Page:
How to Lay Laminate Flooring
October 31, 2013.
To get a classy look in the home at a nice, manageable cost, one of the best things that anyone can buy is laminate flooring. While giving the effect of expensive and luxurious traditional wooden options, this easy-to-install option is not only aesthetically pleasing but also remarkably cheap, given the longevity it can often have in the home.
Firstly, buy the best and thickest laminate wood flooring you can afford, as it will last longer. Only certain ranges are suitable for bathrooms and kitchens, so bear this in mind. To work out how much flooring you'll need, calculate the area of the room and then add ten per cent for wastage.
What you will need:
Packs of Adhesives (unless you have a "click-together" offering)
Fitting tool & edging block
1) Lay the underlay
Firstly, take all inward-opening doors off their hinges. Vacuum the floor to remove grit and dirt and fit underlay boards or sheet underlay; this dampens noise and provides a cushioned effect to make the floor more comfortable to walk on. Leave opened packs of flooring in the room of choice for 24 hours so boards can acclimatise to the humidity.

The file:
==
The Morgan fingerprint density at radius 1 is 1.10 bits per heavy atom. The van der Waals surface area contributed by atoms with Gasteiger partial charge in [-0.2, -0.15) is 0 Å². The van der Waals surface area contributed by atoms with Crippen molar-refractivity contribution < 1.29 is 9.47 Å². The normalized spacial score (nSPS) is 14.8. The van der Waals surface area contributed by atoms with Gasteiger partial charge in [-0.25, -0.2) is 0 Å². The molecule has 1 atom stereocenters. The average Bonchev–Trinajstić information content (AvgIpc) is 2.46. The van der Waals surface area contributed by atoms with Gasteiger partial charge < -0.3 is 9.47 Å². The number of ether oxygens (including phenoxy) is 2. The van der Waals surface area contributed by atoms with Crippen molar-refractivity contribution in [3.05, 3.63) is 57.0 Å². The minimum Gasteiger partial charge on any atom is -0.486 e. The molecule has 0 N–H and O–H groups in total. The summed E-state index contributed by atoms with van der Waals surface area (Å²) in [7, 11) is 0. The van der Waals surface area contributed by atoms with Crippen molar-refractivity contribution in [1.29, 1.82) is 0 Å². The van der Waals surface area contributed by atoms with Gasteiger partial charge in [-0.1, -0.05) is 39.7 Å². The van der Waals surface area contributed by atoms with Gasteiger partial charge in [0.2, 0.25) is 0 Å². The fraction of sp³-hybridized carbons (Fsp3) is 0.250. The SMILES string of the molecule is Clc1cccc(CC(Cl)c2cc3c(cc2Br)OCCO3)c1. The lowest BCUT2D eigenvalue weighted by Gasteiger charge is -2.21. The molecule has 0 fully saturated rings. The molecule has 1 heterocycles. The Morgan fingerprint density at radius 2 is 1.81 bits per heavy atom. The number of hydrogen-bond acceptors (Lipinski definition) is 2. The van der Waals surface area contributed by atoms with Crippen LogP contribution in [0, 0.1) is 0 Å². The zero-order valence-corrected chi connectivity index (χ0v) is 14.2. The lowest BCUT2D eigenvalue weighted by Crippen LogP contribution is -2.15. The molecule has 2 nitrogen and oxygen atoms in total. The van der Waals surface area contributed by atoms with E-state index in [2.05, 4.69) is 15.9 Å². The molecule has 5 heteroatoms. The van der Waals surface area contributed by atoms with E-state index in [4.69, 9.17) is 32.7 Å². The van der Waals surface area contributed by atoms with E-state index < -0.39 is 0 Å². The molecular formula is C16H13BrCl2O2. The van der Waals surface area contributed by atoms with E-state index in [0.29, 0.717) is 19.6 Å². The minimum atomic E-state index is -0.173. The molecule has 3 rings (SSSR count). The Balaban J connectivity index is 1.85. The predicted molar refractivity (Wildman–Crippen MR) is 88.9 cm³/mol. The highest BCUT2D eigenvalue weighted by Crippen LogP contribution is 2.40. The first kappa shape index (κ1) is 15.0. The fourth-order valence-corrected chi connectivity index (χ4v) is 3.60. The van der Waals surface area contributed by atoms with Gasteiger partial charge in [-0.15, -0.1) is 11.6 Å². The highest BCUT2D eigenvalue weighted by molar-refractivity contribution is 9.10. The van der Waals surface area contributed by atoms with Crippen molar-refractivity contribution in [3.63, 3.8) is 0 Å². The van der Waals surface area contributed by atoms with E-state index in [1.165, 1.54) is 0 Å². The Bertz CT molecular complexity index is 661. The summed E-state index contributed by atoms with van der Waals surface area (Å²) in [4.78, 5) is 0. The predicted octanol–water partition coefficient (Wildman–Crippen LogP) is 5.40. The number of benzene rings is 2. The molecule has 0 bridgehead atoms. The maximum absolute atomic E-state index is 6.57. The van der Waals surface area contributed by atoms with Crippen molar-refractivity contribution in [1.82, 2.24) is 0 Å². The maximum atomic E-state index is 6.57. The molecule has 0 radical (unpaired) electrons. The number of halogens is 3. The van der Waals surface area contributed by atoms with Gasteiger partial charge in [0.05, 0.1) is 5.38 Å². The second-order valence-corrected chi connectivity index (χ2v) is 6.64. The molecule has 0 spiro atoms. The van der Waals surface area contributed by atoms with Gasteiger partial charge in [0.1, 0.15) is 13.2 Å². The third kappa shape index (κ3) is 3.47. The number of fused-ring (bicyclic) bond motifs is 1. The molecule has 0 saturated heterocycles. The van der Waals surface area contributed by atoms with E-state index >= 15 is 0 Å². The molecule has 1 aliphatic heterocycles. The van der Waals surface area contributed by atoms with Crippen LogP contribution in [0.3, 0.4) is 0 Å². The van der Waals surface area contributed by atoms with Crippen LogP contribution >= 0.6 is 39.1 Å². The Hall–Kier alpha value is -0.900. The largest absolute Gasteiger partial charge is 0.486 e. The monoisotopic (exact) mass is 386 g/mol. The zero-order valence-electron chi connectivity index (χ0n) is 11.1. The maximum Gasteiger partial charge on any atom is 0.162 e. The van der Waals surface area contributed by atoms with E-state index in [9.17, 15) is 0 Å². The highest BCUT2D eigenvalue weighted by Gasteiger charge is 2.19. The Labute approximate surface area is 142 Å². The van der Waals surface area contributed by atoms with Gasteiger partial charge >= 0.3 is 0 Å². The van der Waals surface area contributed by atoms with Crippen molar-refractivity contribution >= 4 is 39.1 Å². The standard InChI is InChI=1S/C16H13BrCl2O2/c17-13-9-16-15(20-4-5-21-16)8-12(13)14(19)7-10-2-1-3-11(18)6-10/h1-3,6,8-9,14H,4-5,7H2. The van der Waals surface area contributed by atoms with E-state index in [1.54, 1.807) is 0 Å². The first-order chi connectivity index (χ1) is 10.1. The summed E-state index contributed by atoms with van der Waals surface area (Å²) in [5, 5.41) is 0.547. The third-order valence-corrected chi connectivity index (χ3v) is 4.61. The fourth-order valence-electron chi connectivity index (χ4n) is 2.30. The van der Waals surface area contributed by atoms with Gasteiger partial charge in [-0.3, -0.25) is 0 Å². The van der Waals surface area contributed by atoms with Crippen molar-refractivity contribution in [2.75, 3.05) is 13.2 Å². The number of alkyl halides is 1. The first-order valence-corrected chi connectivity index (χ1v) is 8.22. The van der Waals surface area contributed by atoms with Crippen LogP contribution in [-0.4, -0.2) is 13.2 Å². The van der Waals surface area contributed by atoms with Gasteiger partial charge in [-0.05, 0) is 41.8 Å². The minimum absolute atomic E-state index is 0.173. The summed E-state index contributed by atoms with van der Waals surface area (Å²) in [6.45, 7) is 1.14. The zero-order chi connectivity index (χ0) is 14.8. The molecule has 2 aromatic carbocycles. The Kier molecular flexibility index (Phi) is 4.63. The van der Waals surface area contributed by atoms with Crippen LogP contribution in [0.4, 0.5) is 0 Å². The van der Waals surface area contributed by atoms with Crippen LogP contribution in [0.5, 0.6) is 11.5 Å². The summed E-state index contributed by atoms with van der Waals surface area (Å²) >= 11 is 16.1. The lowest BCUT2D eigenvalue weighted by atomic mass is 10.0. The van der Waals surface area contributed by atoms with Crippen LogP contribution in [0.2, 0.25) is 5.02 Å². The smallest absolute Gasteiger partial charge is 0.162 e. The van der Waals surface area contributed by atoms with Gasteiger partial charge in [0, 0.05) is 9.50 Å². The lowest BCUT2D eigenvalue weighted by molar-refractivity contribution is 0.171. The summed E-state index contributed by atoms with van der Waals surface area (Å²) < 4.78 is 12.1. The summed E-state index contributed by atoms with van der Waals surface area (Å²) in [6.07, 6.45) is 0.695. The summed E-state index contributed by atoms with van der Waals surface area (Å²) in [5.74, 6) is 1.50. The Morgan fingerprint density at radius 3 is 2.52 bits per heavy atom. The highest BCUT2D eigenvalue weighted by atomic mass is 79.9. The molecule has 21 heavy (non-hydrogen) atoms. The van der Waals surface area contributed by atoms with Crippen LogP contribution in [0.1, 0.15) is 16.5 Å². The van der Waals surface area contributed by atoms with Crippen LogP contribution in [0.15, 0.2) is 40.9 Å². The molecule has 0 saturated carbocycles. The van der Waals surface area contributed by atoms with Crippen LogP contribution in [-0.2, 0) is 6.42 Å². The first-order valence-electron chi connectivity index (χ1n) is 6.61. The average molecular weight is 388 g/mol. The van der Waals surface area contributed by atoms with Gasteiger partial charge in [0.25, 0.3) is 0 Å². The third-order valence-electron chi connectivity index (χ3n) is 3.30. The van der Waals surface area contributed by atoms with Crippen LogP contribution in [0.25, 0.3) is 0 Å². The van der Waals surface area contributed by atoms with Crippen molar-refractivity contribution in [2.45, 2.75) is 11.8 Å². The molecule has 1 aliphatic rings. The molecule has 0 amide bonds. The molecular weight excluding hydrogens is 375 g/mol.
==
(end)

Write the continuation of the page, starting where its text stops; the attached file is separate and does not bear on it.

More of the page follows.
2) Put the first board down
Plastic spacers at 60cm intervals need to be placed along the longest straight wall. From here, lay the first row with the groove side facing the wall, building out of the corner. Ends of the boards are tongued and grooved and only a bead of glue is needed along the top of this; click-together flooring doesn't need this. Mark the last boards with a try square and saw them to the necessary length.
3) Stagger cut-offs
Starting the next row with the off-cut of the board from step two and aim to stagger end joints of rows by at least 30cm. Push the ends of the boards together as you work across the room. Adding more plastic spacers along the two side walls, force each board together by tapping the edge block against the grooved side of every board.
4) Be mindful of pipes
For pipes, drill a hole around 5mm larger than the pipe's diameter, cut the segment out and fit the board around it, placing the segment at the back; you need room for movement and expansion.
5) Final steps
A decorative moulding over the expansion gap will cover the edges of the floor, should skirting boards not suffice; after this, fit a threshold over the edge of the flooring at doorways.
Finally, you should be fine to refit the doors and move everything back in, safe in the knowledge that it's a job well done!